People have become more honest and courageous about their stories. Each story gives inspiration to somebody else reading it, and I have collected enough for my followers to feel inspired and empowered. We, South Asians, as a community, are conservative. We don’t like to talk about personal stories, especially the ones about mental health or heartbreak. I feel people have become more honest with time. 

 

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How is Brown History helping underline borderless narrative? 

It’s no secret that we’re divided people — divided in language, religion, ideologies. But what creates this divide? Fear. Fear usually comes from the things we don’t know anything about, and the only way to get rid of that fear is to acquaint yourself with it. We live in our bubble, separated by borders we can’t cross (India and Pakistan). The best way to eradicate preconceived stereotypes is by getting to know each other. These borders keep us divided; stories keep us united. 

 

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Should we be replacing this with our history books?

Yes! Definitely. Not just South Asian history but any history. If you go to a bookstore and ask the seller to recommend top ten books on Winston Churchill, they’ll give you ten bestsellers by numbers. Even Hollywood movies such as The Darkest Hour glorify Churchill. However, you need to be discerning about what you read and see. As a brown person, you’d have to dig deeper and find a book that gives you a different perspective on Churchill and the things you’d never known before like his indirect participation in the Bengal Famine of 1943 and all the racist things he said. History is muddy and cloudy, but teaching your kids about the ugly truth will empower them in the long run.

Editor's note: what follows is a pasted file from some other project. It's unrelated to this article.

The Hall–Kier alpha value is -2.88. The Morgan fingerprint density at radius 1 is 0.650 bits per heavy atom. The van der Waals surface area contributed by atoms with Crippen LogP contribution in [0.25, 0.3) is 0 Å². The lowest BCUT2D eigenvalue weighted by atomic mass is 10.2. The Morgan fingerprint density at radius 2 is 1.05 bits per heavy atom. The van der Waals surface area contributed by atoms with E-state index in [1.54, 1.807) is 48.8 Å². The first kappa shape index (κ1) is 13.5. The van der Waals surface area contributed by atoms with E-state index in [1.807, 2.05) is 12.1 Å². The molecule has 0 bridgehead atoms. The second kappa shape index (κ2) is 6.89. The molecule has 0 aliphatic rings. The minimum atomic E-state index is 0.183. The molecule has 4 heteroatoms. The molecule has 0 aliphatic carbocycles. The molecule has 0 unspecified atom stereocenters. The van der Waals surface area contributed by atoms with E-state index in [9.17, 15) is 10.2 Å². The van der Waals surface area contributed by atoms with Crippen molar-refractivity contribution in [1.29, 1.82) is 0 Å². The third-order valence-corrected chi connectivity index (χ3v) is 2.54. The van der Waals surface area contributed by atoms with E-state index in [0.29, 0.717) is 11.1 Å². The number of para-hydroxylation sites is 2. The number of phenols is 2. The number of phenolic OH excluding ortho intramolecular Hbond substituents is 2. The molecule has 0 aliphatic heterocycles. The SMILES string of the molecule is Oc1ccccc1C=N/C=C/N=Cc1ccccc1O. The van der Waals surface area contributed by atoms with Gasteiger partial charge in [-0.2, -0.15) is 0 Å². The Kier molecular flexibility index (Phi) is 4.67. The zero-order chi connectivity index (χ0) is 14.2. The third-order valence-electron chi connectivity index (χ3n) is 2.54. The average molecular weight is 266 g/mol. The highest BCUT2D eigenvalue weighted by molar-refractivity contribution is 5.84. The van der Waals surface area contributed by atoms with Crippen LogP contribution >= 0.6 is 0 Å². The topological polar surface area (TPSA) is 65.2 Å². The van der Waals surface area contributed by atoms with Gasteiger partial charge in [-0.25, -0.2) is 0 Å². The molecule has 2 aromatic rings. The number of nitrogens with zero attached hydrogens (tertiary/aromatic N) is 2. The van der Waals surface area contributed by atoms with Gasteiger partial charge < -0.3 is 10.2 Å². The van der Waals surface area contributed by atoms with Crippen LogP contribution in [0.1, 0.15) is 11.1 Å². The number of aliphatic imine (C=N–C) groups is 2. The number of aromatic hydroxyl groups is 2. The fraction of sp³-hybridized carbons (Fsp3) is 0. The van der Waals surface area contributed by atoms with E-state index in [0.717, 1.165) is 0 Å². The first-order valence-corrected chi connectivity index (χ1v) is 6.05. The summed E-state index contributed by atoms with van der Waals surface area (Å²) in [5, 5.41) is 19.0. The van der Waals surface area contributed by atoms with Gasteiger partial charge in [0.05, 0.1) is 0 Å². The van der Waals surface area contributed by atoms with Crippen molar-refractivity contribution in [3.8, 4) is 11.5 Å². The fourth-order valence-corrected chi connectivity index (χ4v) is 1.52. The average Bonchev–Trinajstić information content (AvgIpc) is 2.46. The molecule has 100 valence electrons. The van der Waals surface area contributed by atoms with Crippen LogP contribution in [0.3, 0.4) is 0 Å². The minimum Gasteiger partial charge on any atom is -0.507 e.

What is relevant history, according to you? Even CAA protest or farmers’ protest will go down as relevant episodes in the annals of our history, do you think Brown History will be posting about it? 

Everything is relevant; the past connects to the present. The tension between India and Pakistan is connected to the partition; Kashmir is still a hot topic. It’s like one big story and irrespective of the chapter we are in; we need to know about previous chapters. And sure, I will be posting interesting stories surrounding the current climate affecting South Asians in the future. 

 

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What is your personal learning from Brown History? 

Now when I see something, I don’t follow it systematically. I’d question everything, and I feel stronger mentally. 

Do you get messages from non-brown fans? 

Yes, they love the stories. It’s honest, real, and it surprises them.

How has the pandemic affected the entries? Have people become more pro-active? 

Yes! But a lot of stories people submit now is about COVID deaths. It’s really depressing to know how much the pandemic affected us. 

 

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When did you start your podcast? Tell us all about it. 

It’s a selfish pleasure. I love reading books, but now I can read books and also interview the author. The topics are complex and so talking with an expert helps untangle a few knots. I wanted people to submit stories and then tell that story in long-form, but it’s hard to get stories that long. 

Will you be doing any live events in future? Maybe a TV show in tow?

I don’t know as yet, but I’d like to do a book one day. But whatever I do next, has to be fun and inspiring for me. 

All images: Courtesy Brown History/Instagram

Harleen Kalsi
Harleen feeds off her nomadic spirit and incessant shenanigans on the road to stay alive. When not writing, she is busy searching for a good read/art/act.